Although genocides large and small have been perpetrated throughout human history, the courses will focus on historical events since 1900. These include the Armenian genocide of 1915, when the Turkish-led Ottoman Empire had rounded up and deported or executed 1.5 million Armenians living there, most of them Ottoman citizens, by 1922; the Nazi Holocaust, from 1933 until the Allied liberation of the death camps in 1945, which claimed the lives of six million Jews and five million Slavs, Roma, disabled people, Jehovah’s Witnesses, homosexuals, and political and religious dissidents from the European countries occupied by Germany; the Cambodian genocide, from 1975 to 1979, when the Maoist Khmer Rouge led by Pol Pot slaughtered an estimated three million; the Serbs’ “ethnic cleansing” of Bosnians in the wake of the 1992 collapse of the former Yugoslavia, killing 100,000; the 1994 Hutu-led killing rampage in Rwanda, which targeted Tutsis and moderate Hutus and slaughtered more than 800,000 over 100 days; and most recently, this century’s Sudan state-sanctioned murder of at least 300,000 Darfurian civilians in what is now South Sudan.
Harrowitz’s class includes writings by Holocaust survivors Primo Levi and Nobel Laureate Elie Wiesel (Hon.’74), BU’s Andrew W. Mellon Professor Emeritus in the Humanities and a CAS professor emeritus of philosophy and religion, who died in July, and Hannah Arendt, author of the seminal book Eichmann in Jerusalem.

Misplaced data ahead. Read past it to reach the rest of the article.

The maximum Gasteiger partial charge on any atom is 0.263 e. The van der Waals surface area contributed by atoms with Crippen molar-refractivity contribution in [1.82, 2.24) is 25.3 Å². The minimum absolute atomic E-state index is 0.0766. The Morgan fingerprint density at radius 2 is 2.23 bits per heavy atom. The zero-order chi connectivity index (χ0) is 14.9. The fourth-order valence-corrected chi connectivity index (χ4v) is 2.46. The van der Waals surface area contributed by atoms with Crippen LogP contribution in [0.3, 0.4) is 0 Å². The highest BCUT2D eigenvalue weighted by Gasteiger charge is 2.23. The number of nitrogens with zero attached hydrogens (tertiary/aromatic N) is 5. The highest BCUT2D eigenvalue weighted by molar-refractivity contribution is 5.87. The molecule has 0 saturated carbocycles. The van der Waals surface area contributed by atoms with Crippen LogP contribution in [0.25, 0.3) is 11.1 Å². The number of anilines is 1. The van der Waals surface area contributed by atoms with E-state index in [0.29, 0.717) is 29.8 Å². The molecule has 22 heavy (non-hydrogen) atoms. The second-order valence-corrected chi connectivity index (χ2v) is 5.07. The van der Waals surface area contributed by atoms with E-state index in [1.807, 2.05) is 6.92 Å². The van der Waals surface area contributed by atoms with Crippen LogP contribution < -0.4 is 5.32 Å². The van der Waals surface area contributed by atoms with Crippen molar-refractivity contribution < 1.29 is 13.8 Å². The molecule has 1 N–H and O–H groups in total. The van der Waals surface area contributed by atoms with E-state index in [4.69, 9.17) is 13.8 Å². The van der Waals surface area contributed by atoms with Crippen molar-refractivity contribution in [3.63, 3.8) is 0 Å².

“I’ve been interested in the Holocaust since I was very young, when I read about Anne Frank in fourth grade,” says film and television major Nadia Cross (COM’17), one of the first two students who signed up for the minor. She says she “was really struck by the injustices of our world, so I’ve been interested for a long time, and the minor is a gateway to learning more.”
One of the eternally relevant aspects of the coursework is its focus on bystander complicity and the notion that to do nothing in the face of lethal injustice is nearly as bad as perpetrating it. “It’s definitely something I’ve learned a lot about, something I can apply to my life,” Cross says. “We have to defend people who don’t have a voice.” Her ideal job would be to work at the United States Memorial Holocaust Museum in Washington, D.C.
Students minoring in Holocaust and genocide studies must complete six four-credit courses, two required and four open electives. Among the courses are The Armenian Genocide, European Fascism, Prevention of Genocide, History of International Human Rights, and Jewish Bioethics and Holocaust Studies.
The program, which launched in September, had a celebratory kickoff in October with a preview screening of the feature film Denial, based on Deborah E. Lipstadt’s book History on Trial: My Day in Court with a Holocaust Denier, starring Rachel Weisz as the author. Lipstadt, an Emory University professor of modern Jewish history and Holocaust studies, attended the screening at the Coolidge Corner Cinema and spoke at the reception that followed at the Elie Wiesel Center for Jewish Studies.